Activity can’t prevent or delay the progress of neurological conditions but it can be very helpful in improving your quality of life. Exercise can help restore or improve movement and flexibility, and can help prevent falls.
Multiple sclerosis affects nerves in the brain and spinal cord, causing a wide range of symptoms including problems with muscle movement, balance and vision.
Physical activity does not prevent MS, however it can help improve muscle function, fitness, mobility and quality of life.
It can be hard to get started, many people with MS feel very tired and some find they get too hot. It is best to start small, with time you may notice your tiredness reduces. Swimming is good as it helps keep you cool, as can a tepid shower after you have been exercising.
There is more information on how being active helps with this condition on the Multiple Sclerosis Trust website
There is a really useful short video on pain that we recommend everyone watches. You can see it here. It’s less than 5 minutes long but might change the way you look at pain.
Physical activity is often used in the treatment and rehabilitation of many painful conditions:
- Exercise releases endorphins, the body’s own pain relievers
- It also helps distract you from your pain, thinking about something else can really help
- It helps make you feel better, helps you sleep better and reduces your stress levels, all of which help you cope with pain better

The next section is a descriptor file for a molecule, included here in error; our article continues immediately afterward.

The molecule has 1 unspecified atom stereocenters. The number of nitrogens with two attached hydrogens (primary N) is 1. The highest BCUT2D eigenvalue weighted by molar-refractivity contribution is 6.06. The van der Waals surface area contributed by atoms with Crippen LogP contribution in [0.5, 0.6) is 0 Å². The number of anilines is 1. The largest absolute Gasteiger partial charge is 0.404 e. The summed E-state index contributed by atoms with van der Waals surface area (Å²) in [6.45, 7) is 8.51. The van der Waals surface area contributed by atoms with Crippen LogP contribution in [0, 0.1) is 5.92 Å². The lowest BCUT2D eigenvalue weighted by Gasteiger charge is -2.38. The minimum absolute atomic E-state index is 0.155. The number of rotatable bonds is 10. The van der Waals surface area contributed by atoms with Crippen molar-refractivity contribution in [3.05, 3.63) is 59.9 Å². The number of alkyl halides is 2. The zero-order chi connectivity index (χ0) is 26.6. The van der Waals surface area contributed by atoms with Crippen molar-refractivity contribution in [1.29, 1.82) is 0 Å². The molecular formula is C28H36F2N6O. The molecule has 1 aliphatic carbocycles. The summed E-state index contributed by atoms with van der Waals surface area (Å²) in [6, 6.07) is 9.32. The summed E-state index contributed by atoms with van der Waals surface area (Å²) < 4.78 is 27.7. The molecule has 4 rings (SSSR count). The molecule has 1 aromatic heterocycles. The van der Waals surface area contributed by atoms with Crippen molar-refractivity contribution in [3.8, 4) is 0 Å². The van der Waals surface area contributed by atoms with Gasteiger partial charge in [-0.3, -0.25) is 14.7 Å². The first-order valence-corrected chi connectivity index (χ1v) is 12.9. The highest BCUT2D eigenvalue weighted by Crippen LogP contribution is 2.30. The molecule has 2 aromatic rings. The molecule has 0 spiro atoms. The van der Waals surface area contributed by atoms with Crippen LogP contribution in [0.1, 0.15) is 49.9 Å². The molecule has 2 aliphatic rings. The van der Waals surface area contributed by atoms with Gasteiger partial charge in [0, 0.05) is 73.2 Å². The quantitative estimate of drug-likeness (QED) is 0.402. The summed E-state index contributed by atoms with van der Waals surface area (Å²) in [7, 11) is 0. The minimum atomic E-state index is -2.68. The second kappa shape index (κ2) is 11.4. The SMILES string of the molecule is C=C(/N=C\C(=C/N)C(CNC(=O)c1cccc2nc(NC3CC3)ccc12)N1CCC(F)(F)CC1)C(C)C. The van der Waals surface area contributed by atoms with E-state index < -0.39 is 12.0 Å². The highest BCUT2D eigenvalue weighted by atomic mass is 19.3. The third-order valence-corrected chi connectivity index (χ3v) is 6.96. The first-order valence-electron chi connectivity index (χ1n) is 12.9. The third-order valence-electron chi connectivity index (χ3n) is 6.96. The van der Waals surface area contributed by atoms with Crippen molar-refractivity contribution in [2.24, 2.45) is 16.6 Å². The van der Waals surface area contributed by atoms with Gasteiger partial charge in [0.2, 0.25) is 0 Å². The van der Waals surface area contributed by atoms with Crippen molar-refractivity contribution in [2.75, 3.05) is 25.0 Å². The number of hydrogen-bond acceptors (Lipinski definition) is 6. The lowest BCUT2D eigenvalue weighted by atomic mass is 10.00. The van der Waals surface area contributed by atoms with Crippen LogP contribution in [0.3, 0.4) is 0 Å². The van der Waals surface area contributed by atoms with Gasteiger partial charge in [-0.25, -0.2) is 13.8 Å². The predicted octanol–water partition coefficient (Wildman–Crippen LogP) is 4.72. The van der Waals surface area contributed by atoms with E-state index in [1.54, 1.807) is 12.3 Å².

- You might find you can do more things without suffering pain.
For example people with osteoarthritis and back pain are generally advised to exercise. They will often find that as a result they can do more and have less pain.
There is more information on how being active helps with this condition on the British Pain Society website.
There is increasing evidence that pain management can help – you can read some excellent case studies here on how people with debilitating pain have recovered without surgery or drugs.
If you have back pain this is an excellent video to watch.
Parkinson’s disease is a condition in which part of the brain becomes progressively damaged over many years.
The three main symptoms of Parkinson’s disease are:
- tremor (involuntary shaking of particular parts of the body)
- slow movement
- stiff and inflexible muscles
People with Parkinson’s disease often avoid activity as they fear falling.
Physical activity does not prevent or affect the progress of Parkinson’s disease but it can help to maintain and improve mobility.
There is more information on how being active helps with this condition on the Parkinson’s UK website